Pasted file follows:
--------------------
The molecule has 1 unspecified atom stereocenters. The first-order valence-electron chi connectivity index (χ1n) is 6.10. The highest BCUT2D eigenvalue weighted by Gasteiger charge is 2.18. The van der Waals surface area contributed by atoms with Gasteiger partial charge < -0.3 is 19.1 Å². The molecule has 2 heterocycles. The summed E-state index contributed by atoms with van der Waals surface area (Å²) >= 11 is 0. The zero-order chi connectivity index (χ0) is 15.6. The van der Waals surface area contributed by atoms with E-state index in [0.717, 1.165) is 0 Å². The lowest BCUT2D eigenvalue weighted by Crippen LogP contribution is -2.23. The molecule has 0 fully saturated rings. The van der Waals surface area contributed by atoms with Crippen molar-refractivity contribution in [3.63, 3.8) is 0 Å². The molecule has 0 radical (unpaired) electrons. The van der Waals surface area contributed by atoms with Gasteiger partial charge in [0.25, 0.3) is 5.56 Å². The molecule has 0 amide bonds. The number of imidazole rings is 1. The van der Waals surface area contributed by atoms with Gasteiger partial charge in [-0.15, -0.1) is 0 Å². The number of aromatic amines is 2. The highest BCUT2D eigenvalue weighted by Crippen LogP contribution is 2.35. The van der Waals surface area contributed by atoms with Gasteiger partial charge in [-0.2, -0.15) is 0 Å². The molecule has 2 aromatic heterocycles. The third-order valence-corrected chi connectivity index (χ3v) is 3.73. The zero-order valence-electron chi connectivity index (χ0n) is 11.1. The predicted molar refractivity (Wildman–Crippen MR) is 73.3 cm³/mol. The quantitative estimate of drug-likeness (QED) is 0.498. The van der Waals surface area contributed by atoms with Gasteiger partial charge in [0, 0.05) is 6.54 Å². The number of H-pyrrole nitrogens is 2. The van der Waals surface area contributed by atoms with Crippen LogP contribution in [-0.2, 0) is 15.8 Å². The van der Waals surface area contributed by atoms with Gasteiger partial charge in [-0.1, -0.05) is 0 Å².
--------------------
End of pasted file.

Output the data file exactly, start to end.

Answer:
The molecule has 1 unspecified atom stereocenters. The first-order valence-electron chi connectivity index (χ1n) is 6.10. The highest BCUT2D eigenvalue weighted by Gasteiger charge is 2.18. The van der Waals surface area contributed by atoms with Gasteiger partial charge < -0.3 is 19.1 Å². The molecule has 2 heterocycles. The summed E-state index contributed by atoms with van der Waals surface area (Å²) >= 11 is 0. The zero-order chi connectivity index (χ0) is 15.6. The van der Waals surface area contributed by atoms with E-state index in [0.717, 1.165) is 0 Å². The lowest BCUT2D eigenvalue weighted by Crippen LogP contribution is -2.23. The molecule has 0 fully saturated rings. The van der Waals surface area contributed by atoms with Crippen molar-refractivity contribution in [3.63, 3.8) is 0 Å². The molecule has 0 radical (unpaired) electrons. The van der Waals surface area contributed by atoms with Gasteiger partial charge in [0.25, 0.3) is 5.56 Å². The molecule has 0 amide bonds. The number of imidazole rings is 1. The van der Waals surface area contributed by atoms with Gasteiger partial charge in [-0.15, -0.1) is 0 Å². The number of aromatic amines is 2. The highest BCUT2D eigenvalue weighted by Crippen LogP contribution is 2.35. The van der Waals surface area contributed by atoms with Gasteiger partial charge in [-0.2, -0.15) is 0 Å². The molecule has 2 aromatic heterocycles. The third-order valence-corrected chi connectivity index (χ3v) is 3.73. The zero-order valence-electron chi connectivity index (χ0n) is 11.1. The predicted molar refractivity (Wildman–Crippen MR) is 73.3 cm³/mol. The quantitative estimate of drug-likeness (QED) is 0.498. The van der Waals surface area contributed by atoms with Gasteiger partial charge in [0, 0.05) is 6.54 Å². The number of H-pyrrole nitrogens is 2. The van der Waals surface area contributed by atoms with Crippen LogP contribution in [-0.2, 0) is 15.8 Å². The van der Waals surface area contributed by atoms with Gasteiger partial charge in [-0.1, -0.05) is 0 Å².